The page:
A recent report by the American Academy of Arts & Sciences concluded that the majority of Americans are monolingual, and that the US needs to increase access to language learning to remain competitive in the global economy. To address these concerns, APS convened a group of psychological scientists, linguists, and others in May in Boston, MA in conjunction with the 2017 APS Annual Convention.
At this meeting, participants discussed future research directions related to this report, and they also planned new public information efforts centered on the importance of language learning. As one outcome of these efforts, psychological scientist Catherine Snow (Harvard University) wrote an article in The Conversation titled, “The True Failure of Foreign Language Instruction,” discussing why language learning in America is so different from what it is in other countries.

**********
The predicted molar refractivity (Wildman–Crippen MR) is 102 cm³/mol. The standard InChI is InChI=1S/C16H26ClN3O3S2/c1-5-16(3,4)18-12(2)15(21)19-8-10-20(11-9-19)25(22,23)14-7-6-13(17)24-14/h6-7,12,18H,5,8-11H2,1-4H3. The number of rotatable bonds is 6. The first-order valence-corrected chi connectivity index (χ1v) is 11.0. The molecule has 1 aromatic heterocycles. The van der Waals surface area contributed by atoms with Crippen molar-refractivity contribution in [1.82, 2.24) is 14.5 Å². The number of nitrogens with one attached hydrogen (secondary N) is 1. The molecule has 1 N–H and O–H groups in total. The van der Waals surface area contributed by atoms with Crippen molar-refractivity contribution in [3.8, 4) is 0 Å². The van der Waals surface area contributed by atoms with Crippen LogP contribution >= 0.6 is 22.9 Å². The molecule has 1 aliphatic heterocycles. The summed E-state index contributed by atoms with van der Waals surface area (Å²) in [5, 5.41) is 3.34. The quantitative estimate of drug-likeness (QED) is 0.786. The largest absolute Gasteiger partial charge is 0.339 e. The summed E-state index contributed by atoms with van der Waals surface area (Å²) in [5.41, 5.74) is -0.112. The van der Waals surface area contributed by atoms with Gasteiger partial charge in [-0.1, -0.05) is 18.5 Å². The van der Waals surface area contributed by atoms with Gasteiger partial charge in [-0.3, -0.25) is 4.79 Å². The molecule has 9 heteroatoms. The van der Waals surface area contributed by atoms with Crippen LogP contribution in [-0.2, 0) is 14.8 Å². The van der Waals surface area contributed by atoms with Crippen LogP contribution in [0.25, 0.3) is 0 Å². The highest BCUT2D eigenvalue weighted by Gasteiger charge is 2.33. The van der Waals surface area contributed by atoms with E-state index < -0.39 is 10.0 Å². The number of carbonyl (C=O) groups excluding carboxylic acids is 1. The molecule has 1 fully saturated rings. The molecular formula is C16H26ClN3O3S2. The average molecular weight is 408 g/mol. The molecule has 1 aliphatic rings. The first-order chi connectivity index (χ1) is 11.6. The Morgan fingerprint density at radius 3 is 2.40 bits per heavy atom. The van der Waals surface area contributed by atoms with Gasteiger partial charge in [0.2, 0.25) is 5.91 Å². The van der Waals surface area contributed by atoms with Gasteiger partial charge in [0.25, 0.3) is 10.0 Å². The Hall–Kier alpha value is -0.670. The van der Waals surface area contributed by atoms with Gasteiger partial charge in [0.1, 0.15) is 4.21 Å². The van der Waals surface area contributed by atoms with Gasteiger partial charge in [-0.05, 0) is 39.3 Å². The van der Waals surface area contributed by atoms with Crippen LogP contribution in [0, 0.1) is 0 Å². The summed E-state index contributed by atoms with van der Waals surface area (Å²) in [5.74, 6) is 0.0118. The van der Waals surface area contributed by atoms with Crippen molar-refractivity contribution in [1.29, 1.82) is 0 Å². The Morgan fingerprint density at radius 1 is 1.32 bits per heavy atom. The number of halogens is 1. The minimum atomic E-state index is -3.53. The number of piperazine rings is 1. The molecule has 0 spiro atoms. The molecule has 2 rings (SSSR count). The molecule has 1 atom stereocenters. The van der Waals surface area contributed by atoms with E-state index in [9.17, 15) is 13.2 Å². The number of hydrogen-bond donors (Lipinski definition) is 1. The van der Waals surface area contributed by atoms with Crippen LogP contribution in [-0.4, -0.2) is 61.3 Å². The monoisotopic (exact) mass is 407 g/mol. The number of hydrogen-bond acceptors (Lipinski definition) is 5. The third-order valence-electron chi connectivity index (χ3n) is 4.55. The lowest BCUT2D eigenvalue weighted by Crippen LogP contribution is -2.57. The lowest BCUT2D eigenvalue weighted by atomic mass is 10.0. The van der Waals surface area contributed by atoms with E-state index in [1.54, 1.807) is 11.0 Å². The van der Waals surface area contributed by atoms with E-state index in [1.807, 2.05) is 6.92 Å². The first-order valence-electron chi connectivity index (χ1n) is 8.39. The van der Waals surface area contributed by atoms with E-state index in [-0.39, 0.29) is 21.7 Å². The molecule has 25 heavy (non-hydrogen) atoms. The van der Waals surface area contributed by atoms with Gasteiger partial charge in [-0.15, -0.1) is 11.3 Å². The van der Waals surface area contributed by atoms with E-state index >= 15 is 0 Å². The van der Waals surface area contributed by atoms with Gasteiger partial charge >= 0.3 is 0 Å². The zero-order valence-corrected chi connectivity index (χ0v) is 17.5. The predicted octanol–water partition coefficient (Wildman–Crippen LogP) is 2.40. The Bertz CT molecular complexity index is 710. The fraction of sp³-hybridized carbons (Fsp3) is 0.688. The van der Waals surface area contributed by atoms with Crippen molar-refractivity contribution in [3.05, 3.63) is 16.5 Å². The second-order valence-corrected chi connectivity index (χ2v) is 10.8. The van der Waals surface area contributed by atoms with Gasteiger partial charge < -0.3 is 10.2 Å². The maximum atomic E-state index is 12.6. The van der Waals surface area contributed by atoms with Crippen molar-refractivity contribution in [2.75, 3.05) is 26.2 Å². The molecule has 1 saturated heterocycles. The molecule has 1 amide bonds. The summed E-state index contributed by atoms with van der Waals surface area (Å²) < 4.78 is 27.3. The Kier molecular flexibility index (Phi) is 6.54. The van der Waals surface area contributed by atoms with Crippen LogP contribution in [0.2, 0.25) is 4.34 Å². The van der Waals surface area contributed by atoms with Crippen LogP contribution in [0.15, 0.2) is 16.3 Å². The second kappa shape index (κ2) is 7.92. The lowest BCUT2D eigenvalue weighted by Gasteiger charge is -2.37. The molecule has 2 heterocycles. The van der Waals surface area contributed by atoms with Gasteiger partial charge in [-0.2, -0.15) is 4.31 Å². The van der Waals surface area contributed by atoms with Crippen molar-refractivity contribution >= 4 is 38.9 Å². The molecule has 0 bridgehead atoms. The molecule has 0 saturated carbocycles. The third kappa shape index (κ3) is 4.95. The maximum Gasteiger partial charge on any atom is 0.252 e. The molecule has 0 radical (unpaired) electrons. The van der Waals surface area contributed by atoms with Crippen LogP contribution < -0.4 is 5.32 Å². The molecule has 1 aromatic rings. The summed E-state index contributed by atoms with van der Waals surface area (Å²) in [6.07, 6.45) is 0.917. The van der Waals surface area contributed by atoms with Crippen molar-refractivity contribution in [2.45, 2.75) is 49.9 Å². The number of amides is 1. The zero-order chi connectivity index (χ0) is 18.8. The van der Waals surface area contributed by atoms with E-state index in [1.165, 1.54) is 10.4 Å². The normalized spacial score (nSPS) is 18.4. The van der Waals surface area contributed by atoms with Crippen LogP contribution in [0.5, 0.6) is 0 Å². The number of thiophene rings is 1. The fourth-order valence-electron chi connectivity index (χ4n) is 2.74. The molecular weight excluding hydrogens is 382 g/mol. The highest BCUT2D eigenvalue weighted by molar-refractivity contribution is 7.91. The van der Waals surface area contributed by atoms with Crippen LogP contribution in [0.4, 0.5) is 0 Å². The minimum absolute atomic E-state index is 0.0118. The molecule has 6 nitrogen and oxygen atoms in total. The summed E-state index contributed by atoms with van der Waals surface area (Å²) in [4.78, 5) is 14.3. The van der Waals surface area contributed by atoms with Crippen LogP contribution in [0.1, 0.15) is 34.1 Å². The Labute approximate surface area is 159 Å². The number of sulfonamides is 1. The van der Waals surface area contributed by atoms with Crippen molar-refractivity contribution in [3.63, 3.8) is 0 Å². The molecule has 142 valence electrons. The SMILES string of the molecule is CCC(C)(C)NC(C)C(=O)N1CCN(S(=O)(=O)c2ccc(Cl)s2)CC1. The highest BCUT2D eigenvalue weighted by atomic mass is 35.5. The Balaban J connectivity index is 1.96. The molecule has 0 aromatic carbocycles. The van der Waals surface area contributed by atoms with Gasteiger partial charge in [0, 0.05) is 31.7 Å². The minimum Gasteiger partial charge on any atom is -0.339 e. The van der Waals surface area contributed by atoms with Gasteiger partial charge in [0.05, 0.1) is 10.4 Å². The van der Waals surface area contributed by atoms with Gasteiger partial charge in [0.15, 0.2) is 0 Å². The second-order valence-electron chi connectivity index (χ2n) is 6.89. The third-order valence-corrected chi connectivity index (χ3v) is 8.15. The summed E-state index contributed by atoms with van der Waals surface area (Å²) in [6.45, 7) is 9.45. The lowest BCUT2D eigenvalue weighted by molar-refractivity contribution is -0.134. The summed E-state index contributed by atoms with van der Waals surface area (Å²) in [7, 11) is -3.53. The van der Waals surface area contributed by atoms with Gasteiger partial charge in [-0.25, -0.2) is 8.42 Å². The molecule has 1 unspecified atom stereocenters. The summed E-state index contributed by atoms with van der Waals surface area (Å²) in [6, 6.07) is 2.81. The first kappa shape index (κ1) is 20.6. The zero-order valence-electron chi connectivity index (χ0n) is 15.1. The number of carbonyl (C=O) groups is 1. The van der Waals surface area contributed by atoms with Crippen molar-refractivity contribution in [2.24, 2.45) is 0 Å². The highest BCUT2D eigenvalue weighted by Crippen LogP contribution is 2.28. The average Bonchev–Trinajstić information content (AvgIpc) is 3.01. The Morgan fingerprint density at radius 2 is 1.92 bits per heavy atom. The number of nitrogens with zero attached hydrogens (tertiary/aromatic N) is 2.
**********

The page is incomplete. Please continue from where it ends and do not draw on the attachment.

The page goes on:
“As an expert on language and literacy development in children, I’ve talked to many immigrant parents who expect their children to grow up bilingual, only to be surprised that they end up as monolingual English speakers. Meanwhile, foreign language learning opportunities for English speakers are limited. Why is the U.S. so bad at producing bilinguals?”
Snow points to unrealistic expectations for how language learning works, and poor political and social support for maintaining additional languages, as two reasons for America’s monolingual nature.
The Academy report makes it clear that the US has a long way to go to improve the teaching and learning of languages other than English. Fortunately, psychological science has the capacity to address the social, cognitive, and perceptual issues related to language learning—and the group of scientists meeting at the APS Convention was an important step toward solutions.